“By March 2020, here’s hoping every Boris is history.” I’ll be honest, if I didn’t already know of Out of the Forest Theatre’s work, that line on their VAULT Festival page would have been enough to make me want to see their new show – not least the accompanying hashtag #MakeBorisHistory. But having seen and thoroughly enjoyed Bury the Hatchet and Call Me Fury (both at The Hope Theatre), I knew that I had to add this one to my VAULT itinerary.
Say the name Boris and there’s one very obvious face that springs to mind (despite that not being his real first name), but that is not the Boris Out of the Forest Theatre are here to tell you about – and thank fuck for that. This is the story of one Boris Klemens Robert Maria Pius Ludwig Stanislaus Xaver, King of Bulgaria from the end of World War One until the later years of World War Two: an unlikely hero in the midst of the Holocaust whose death remains a mystery.
This is another production that makes excellent use of The Cavern, setting it up in the round and with a multitude of access points. This means that everything is perfectly audible (even with the occasional rumble of a train overhead, which actually adds to it at certain points) and, though you may not be able to see every corner of the performance space, there is always something to see from wherever you are sitting.
This company has definitely honed its style of storytelling over a relatively short space of time; live music (performed by the cast) plays a big part and definitely sets the tone, plus a quite tongue-in-cheek narration sitting alongside regular scenes. The anachronisms in language (“Yass, King!”) and music (such as Woody Guthrie’s This Land Is Your Land) definitely add to the humour of the piece. They also manage to link into current affairs without bludgeoning you over the head with it – it’s there if you want to see it.
The unfamiliarity of the central figure is one of the big draws of the show, but it’s fascinating to see the complexity of humanity presented in the form of Boris III; someone who tries not to be out of touch but is also scheming to win back lands his father lost, wanting to remain neutral in order to save his subjects’ lives – but risking Jewish Bulgarians by asking the Nazis to win said lands back. Many plus points but some very poor decisions made too.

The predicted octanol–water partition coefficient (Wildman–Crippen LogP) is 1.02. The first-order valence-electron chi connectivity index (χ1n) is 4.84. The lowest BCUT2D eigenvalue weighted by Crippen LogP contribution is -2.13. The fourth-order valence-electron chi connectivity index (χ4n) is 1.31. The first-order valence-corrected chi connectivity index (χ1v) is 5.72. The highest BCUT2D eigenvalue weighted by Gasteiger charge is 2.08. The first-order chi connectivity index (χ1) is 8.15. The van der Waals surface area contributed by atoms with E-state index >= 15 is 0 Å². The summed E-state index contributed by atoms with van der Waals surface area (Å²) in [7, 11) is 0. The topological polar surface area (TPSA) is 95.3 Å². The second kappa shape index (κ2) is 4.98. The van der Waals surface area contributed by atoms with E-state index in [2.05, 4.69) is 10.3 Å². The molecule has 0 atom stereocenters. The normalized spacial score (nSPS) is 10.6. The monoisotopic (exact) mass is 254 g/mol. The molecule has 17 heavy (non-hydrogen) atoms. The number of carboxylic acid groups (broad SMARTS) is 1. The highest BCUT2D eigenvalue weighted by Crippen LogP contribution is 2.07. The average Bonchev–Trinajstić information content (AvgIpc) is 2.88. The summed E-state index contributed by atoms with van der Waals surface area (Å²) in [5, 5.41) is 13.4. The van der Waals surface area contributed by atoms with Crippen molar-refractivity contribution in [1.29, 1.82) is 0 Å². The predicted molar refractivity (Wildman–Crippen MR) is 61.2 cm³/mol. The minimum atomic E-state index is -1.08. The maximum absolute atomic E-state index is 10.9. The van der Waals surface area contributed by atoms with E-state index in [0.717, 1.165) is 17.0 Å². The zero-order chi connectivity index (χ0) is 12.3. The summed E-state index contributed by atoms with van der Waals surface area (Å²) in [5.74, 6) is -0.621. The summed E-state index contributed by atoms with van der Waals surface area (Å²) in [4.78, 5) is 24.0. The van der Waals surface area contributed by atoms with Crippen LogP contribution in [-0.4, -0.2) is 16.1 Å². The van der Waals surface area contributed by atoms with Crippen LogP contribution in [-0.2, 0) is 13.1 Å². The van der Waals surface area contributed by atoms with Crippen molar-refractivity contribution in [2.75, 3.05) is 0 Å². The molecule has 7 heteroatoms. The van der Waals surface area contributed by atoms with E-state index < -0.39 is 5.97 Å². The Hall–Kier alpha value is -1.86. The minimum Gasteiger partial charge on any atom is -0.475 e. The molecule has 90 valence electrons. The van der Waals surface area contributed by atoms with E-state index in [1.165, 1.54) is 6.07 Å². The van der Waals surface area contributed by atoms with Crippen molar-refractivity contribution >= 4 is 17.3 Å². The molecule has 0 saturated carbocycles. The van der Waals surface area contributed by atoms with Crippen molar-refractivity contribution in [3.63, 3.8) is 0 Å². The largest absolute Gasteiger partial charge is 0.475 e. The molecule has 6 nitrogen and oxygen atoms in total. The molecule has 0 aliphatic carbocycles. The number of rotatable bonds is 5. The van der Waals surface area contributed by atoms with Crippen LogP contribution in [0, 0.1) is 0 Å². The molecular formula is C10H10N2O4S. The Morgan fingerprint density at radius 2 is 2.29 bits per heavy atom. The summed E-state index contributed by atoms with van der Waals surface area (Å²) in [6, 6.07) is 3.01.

The cast of five engage wonderfully with the audience – with a particular nod to Joseph Cullen when King Boris greets his assembled subjects, ensuring an appropriate level of cleanliness is maintained on both sides. The four remaining actors (Sasha Wilson, Kara Taylor Alberts, David Leopold & Joseph Prowen) all take on multiple roles, including government ministers, secretaries, and spies – a simple change of costume (Helen Stewart) and a brief introduction when they’re first seen easily allows you to keep on top of things.
This production is roughly an hour long and, despite most of us going in there quite clueless about the specific geopolitical situation, it’s straightforward enough to follow as we at least know about the bigger picture – plus everything is explained in an incredibly entertaining way. There are hopes that it can be extended to a two-act play and, though it works brilliantly as it is, I can’t wait to learn more about this curious episode in history told in Out of the Forest Theatre’s own inimitable style.
My verdict? Here’s one Boris you’ll want to know more about – a rousing & entertaining history lesson told with a musical flourish.
The Brief Life & Mysterious Death of Boris III, King of Bulgaria: Part The First runs at the VAULT Festival until 15 March 2020. Tickets are available online or from the box office.